“That’s really good news,” Johnston said.
“As a northerner, I can vouch for thousands of people up here I’ve talked to; we already feel underrepresented in Victoria.”
But Johnston said he’s still displeased at the uncertainty the process created.
“Since the NDP has been in power, this is the second time they’ve tried to lessen the representation in northern B.C.,” he said. “And it feels like this ongoing battle for northerners with Victoria to let them know, ‘Hey, it isn’t OK you are doing this.’”
B.C. law mandates that an independent commission review electoral boundaries after every second provincial election. The overarching goal is to ensure members of the public have fair representation, and that, roughly speaking, a vote in one community with fewer residents is not worth more than another person’s vote in a larger community with more residents.
Rural MLAs made impassioned appeals for their ridings during debate in the house on the issue last year.
Sprawling wilderness, impassable roads
They said that while Metro Vancouver and Greater Victoria have roughly 60 per cent of B.C.’s population, they only occupy 0.5 per cent of the land mass. The rest is sprawling B.C. wilderness, sometimes with ridings that stretch tens of thousands of square kilometres and require constituents to drive for hours to meet their elected representative.
Peace River South MLA Mike Bernier noted during debate that his riding is larger than all of Vancouver Island, which has 14 MLAs. Were it to be amalgamated with Peace River North, as Bernier feared the commission might consider, it would have created a riding of 200,000 square kilometres — roughly 5.5 times larger than all of Metro Vancouver – leaving some constituents having to drive the equivalent of Prince George to Vancouver just to see their MLA.
Others recalled impassable winter roads that cut off travel within a riding, and vast stretches of rural country without cell signal or internet as factors to take into account when considering consolidating ridings.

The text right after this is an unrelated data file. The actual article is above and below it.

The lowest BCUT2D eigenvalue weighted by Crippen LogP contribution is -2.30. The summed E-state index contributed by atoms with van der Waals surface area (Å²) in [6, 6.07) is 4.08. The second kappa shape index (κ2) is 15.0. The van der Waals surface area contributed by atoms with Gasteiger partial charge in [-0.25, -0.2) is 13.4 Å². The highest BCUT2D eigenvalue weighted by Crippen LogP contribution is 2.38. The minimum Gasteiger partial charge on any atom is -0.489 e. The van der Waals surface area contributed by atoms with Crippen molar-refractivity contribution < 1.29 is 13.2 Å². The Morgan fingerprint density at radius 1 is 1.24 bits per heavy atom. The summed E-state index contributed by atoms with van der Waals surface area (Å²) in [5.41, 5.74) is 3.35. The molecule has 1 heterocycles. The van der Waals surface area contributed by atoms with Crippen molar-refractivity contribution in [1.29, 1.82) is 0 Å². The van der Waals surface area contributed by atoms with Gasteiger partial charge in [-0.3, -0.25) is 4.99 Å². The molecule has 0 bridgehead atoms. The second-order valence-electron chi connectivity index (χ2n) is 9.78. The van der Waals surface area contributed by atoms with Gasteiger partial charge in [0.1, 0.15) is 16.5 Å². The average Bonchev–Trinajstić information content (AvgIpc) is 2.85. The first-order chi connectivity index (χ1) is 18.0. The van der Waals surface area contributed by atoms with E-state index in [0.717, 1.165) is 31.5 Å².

Justice Iyer said the NDP’s enabling legislation for the commission made it clear it had to consider cutting northern ridings, because the law and previous court decisions have encouraged electoral districts to be within plus or minus 25 per cent of the average population of the rest of the ridings.
But the legislation also allowed for “special considerations.”
Iyer said the commission, which includes B.C.’s independent chief electoral officer, applied “a great deal of scrutiny” to the region, which was the benchmark they identified as being required by law to recommend the ridings be preserved.
Some 71 ridings had their boundaries tweaked and adjusted as a result of the changes.
“Having never done anything like this before, I can tell you it’s quite a daunting task to try and draw all of these lines in ways that make sense,” said Iyer.
“What you’ll see from a lot of the maps is that many of them are wiggly, they are not squares or rectangles, and that’s because we are trying to to follow existing lines with respect to communities of interest. We tried, for example, if there are different First Nations communities but are part of the same band not to separate them into two different electoral districts.”
The commission’s recommendations are not necessarily final. It’s conducting another round of public consultation until Nov. 22, with a final report due by April 3, 2023. The legislature, with its NDP majority, will then vote on whether to accept the independent commission’s changes for the next scheduled election in 2024.